How to decide on virtual or shadow method

General FreeBASIC programming questions.
sancho3
Posts: 358
Joined: Sep 30, 2017 3:22

How to decide on virtual or shadow method

Postby sancho3 » Feb 15, 2019 22:58

How do you decide which way to code a class method in regards to shadowing or virtual methods?
In the following code example which method is better, virtual or shadowed?
The methods shadow() and over_ride() give the same output and seem to work the same.

Code: Select all

Type parent Extends Object
   as integer x
   Declare Sub shadow()
   Declare Virtual Sub over_ride()
End Type
   Sub parent.shadow()
      '
      Print "parent sub (shadow)"
   End Sub
   Sub parent.over_ride()
      '
      Print "parent Sub (over_ride)"
   End Sub

Type child Extends parent
   As Integer y
   declare Sub shadow()
   Declare Sub over_ride()
End Type
   Sub child.shadow()
      Print "child Sub shadowing parent sub"
      base.shadow()
   End Sub
   Sub child.over_ride()
      Print "child Sub overriding parent Sub"
      base.over_ride()
   End Sub
   
Dim As child c
c.shadow()
c.over_ride()
Getkey()


In my real world code I have a stack as a parent object and added some member fields to a derived child.
For example, I added a count variable.
So I shadow the push() and pop() methods and update the count member, then call the base.push() and base.pop().
Is there any reason I should change my parent to virtual methods?
fxm
Posts: 10037
Joined: Apr 22, 2009 12:46
Location: Paris suburbs, FRANCE

Re: How to decide on virtual or shadow method

Postby fxm » Feb 16, 2019 6:08

fxm wrote:Dynamic polymorphism

  • The dynamic polymorphism (brought through the inheritance and the virtuality) allows to similarly process heterogeneous objects, without knowing their real types at compile time. Their real types will be only used automatically at run time (dynamic binding).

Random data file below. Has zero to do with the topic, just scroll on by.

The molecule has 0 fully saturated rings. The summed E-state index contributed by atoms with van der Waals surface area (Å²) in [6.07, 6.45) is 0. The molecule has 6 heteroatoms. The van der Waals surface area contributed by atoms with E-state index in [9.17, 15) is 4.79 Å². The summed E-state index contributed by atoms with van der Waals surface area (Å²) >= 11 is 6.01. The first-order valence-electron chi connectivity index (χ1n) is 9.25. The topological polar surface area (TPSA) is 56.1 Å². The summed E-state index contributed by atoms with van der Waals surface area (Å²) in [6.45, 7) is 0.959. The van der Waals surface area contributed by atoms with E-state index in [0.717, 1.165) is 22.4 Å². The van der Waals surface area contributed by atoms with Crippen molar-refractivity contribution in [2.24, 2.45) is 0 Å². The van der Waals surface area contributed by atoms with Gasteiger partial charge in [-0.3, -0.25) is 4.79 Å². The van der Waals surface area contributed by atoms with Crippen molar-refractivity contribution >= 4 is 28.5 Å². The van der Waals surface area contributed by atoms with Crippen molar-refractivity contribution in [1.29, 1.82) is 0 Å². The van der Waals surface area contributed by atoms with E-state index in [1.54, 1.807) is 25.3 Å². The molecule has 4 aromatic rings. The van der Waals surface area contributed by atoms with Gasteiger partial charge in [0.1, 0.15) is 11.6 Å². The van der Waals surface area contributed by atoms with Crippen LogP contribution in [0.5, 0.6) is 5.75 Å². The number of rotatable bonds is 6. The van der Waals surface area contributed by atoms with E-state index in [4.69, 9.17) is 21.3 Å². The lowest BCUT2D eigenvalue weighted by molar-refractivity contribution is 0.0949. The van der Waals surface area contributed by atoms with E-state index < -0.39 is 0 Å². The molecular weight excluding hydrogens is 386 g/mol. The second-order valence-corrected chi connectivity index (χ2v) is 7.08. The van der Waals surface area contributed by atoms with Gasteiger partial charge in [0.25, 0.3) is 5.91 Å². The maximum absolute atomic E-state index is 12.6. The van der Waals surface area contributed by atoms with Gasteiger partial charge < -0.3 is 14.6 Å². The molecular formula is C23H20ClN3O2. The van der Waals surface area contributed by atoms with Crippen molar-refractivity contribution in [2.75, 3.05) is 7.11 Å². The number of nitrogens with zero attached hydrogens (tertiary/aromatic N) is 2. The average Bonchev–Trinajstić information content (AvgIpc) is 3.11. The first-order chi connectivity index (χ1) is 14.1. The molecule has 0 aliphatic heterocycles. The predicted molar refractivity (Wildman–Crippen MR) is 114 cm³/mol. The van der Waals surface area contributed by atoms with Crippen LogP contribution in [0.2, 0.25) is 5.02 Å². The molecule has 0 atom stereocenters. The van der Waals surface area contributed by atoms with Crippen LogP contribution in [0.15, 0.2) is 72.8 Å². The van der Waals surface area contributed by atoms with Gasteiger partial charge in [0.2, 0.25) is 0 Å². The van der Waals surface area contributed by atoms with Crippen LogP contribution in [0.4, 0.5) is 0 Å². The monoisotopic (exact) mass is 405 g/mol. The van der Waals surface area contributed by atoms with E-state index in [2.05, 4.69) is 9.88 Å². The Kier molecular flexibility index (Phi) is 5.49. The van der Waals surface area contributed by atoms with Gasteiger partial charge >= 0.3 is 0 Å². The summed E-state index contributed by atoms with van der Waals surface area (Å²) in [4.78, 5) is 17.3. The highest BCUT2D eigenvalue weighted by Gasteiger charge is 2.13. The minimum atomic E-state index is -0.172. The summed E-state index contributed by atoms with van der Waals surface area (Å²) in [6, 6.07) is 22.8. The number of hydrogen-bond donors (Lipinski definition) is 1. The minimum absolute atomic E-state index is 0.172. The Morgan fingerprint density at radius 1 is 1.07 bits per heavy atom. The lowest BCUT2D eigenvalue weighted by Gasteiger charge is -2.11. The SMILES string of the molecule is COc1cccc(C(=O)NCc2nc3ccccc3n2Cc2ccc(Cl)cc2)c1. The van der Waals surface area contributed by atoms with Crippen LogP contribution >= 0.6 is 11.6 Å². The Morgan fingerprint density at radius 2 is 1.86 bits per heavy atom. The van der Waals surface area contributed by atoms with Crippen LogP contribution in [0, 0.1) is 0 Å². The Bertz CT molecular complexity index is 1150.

Therefore, that behavior allows to process a collection of heterogeneous objects by a same processing code (for example in an iterating loop over all objects) regardless of their real types (simplified code and also reusable for any other derived objects), instead of individually processing each object.

  • The collection of heterogeneous objects can be achieved for example through base-type pointers grouped in an array (like 'Dim pa(0 To 3) As Animal Ptr => {@c1, @d1, @c2, @d2}' in the above example):
    • Normally only a base-type procedure (or upper in hierarchy) is accessible through a base-type pointer (static binding) even if this one refers to an object derived from base_type.
    • But when the procedure is virtual, this tells the running program to resolve the override procedure the most derived relating to the real object type by vtable lookup (dynamic binding at runtime), rather than procedure normally accessible from the raw base-type of the pointer (static binding at compile time).

Have you read the following documentations as well:
- VIRTUAL / ABSTRACT
- How and Why to make Abstraction by Subtype Polymorphism, with FB Syntax in UDTs (advanced)

The different examples in documentation show that we can simultaneously well process a collection of different derived-types objects, through base-type pointers only, by using dynamic polymorphism (with virtual/abstract procedures) instead to individually process each derived-type object, by using commonly a reference or a pointer of its own derived-type.

Normally only a base-type procedure (or upper in hierarchy) is accessible through a base-type pointer.
When the procedure is virtual, this tells the program to resolve the most-derived version of the procedure (with the same signature) relating to the real object type (and not the pointer type).


Extrapolated from your example:

Code: Select all

Type parent Extends Object
   as integer x
   Declare Sub shadow()